The LAPD has instructed officers to collect social media data and social security numbers on everyone they stop.
The LAPD is one of the largest police departments in the US. As a result, the actions it takes have a profound impact on countless individuals. The department also has a long track record of police misconduct and controversy, including civil rights violations.
In fact, the department’s behavior led the DOJ to threaten a civil suit over the LAPD’s long history of abuses. To avoid the suit, the LAPD entered into a Civil Rights Consent Decree with the DOJ in 2001. While such legally binding decrees last a minimum of five years, this particular decree lasted until 2013, when the DOJ was satisfied enough changes had taken place.
According to The Guardian, however, the LAPD is once again engaging in disturbing behavior. Documents obtained by the Brennan Center for Justice show that the LAPD has instructed its officers to collect the social media information of everyone they stop — including individuals who have neither been arrested, nor charged with a crime.
The department evidently added the line for social media accounts on its field interview cards in 2015. In a memo to employees, Chief Michael Moore said the data was critical to aid in “investigations, arrests, and prosecutions.”
According to the Brennon Center, none of the other 40 police departments the organization checked with called for its officers to collect such information.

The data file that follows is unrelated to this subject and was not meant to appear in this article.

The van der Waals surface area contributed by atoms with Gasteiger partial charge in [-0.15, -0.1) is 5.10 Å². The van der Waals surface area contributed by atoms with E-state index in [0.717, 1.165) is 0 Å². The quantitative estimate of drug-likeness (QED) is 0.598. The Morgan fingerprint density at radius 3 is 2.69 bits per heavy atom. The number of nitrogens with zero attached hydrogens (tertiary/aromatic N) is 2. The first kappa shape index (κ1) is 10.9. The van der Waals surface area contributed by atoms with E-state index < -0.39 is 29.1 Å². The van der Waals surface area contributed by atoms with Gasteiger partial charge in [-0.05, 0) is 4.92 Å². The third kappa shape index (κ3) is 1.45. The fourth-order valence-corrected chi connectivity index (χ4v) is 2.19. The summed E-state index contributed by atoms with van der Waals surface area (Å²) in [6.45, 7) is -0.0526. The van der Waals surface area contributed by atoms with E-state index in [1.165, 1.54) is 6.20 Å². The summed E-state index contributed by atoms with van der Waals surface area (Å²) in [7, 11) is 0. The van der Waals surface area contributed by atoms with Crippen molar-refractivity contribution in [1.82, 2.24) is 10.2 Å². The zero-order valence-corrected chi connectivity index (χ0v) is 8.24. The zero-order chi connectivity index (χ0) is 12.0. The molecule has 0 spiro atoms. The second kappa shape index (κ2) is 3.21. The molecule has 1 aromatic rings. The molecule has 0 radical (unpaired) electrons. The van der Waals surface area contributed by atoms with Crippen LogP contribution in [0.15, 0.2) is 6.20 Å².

“There are real dangers about police having all of this social media identifying information at their fingertips,” Rachel Levinson-Waldman, a deputy director at the Brennan Center, told The Guardian.
To make matters worse, LAPD officers are instructed to collect individuals’ social security numbers, telling them federal law requires it.
The revelation is drawing condemnation from critics, including Kathleen Kim. Kim is “a Loyola law professor and immigrants’ rights expert, who previously served on the LA police commission.”
Kim said she was unaware of any legal requirement that individuals provide their social security number and was shocked at the news. She said the policy was “so antithetical to the department’s own policies.”
It’s a safe bet the LAPD may once again find itself at the center of some well-deserved scrutiny by the DOJ.